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The King of the Eastern Forest

By John Glenn, Landscape Architect

The American chestnut tree was once the king of the eastern forest. It was so important to the country that it became part of our culture. The tree was immortalized in song phrases, such as “chestnuts roasting on an open fire” and in the song “I’ll be seeing you in all the old familiar places.”

Although we think of the tree as an eastern species, the Yosemite Valley in California was once a much different landscape, full of chestnut tree orchards managed by the Native American people for nut production. The Native American people of the area would burn the chestnut forest floor to keep the spruce and other evergreens out of the areas and then collect the nuts that had fallen on the forest floor. The chestnut tree was also a huge food source for turkey, deer, squirrels, and other animals found in America’s woodlands. Farmers through the Appalachians fattened hogs and livestock  on chestnuts. The lumber was valuable and used in many different applications from furniture, tobacco stakes, and telephone poles to flooring, shingles and building materials.

Then, in the early 20th century, a shipment of Chinese chestnuts brought to Long Island from the Netherlands carried an exotic blight that changed the American landscape forever. The Manager of Horticulture at the Central Park Zoo first identified the Chestnut Blight. This blight quickly spread  throughout the eastern United States. The lumber industry saw the destruction and raced to remove healthy trees in order to harvest the valuable lumber before the blight killed them. The devastation took the American chestnut to the brink of extinction.

Some chestnuts survived the blight, as well as logging efforts, in pockets across the country. One such lone survivor is a tree in Adair County, Kentucky. These isolated trees cannot set nuts by themselves, however, and new seedlings are exceedingly rare.

These remnants of the forest are subjects of research to develop a blight-resistant tree by cross-pollination with the Chinese chestnut, which is resistant to the blight. The Kentucky Chapter of The American Chestnut Foundation (TACF-KY) has become the Johnny Appleseed of the American chestnut tree. This organization is distributing seedlings from pollination of the Adair County tree for test planting to help identify areas where the chestnuts will grow well in Kentucky.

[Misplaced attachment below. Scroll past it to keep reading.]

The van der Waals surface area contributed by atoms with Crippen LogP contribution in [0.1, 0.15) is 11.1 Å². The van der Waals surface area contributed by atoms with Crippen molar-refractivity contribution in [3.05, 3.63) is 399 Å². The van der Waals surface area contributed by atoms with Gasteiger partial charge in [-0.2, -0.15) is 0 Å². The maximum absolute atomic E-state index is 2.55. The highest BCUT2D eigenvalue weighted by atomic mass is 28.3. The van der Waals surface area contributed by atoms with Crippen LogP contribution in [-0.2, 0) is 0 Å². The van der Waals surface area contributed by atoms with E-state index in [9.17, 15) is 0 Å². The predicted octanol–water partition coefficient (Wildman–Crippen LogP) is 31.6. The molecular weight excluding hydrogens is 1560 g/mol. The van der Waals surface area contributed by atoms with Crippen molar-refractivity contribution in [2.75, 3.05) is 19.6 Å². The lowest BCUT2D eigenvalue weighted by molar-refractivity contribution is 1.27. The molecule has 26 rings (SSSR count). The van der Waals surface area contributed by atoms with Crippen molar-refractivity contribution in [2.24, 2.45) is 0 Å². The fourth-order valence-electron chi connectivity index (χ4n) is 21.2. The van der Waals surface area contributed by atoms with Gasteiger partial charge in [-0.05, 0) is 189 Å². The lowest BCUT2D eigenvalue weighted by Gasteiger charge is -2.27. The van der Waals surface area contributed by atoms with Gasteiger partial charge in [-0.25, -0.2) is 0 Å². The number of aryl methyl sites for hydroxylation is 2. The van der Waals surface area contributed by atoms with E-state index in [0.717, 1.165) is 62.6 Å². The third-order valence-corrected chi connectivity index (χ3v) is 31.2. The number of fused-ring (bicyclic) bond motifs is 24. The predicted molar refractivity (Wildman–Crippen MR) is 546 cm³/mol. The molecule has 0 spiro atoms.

A large study and reintroduction of chestnut trees to the Mammoth Cave National Park is currently underway. And now, in partnership with TACF-KY, the Louisville Zoo will become home to several trees from the Adair County mother tree. The Zoo is excited about joining this important conservation effort, and we will eventually be testing new varieties of blight-resistant chestnut trees. If the project is successful, the hope is to plant the trees in other areas of Jefferson County, including the Metro parks.

While the Zoo has a Chinese chestnut located at the top of the Islands area walk on the plaza, the American chestnuts will be located in another area of the Zoo that will provide a better growing site for the trees. The MetaZoo Education Center will be involved in the educational aspect of this program by conducting classes that teach the story of a tree. Classes may be designed to include tours of the  trees. Eventually, the trees will be visible from the Zoo’s train ride. TTACF-KY will also graciously donate signage to inform Zoo guests of the history of the chestnut tree and the restoration project.

TACF-KY is also asking for help locating chestnut trees in our area in order to develop a census of any other trees that may have been missed or overlooked. Much like the sighting of an endangered animal species, finding one of these now rare trees is exciting and special.

If you find a tree, or know of other chestnuts in the Jefferson County area, you can be a part of the restoration by contacting  Anne Myers, the Jefferson County contact for The American Chestnut Foundation, at (502)634-1790 or ammyers@massmed.org.

The future for the tree looks good with new research and breeding programs, and promising attempts to develop a blightresistant tree.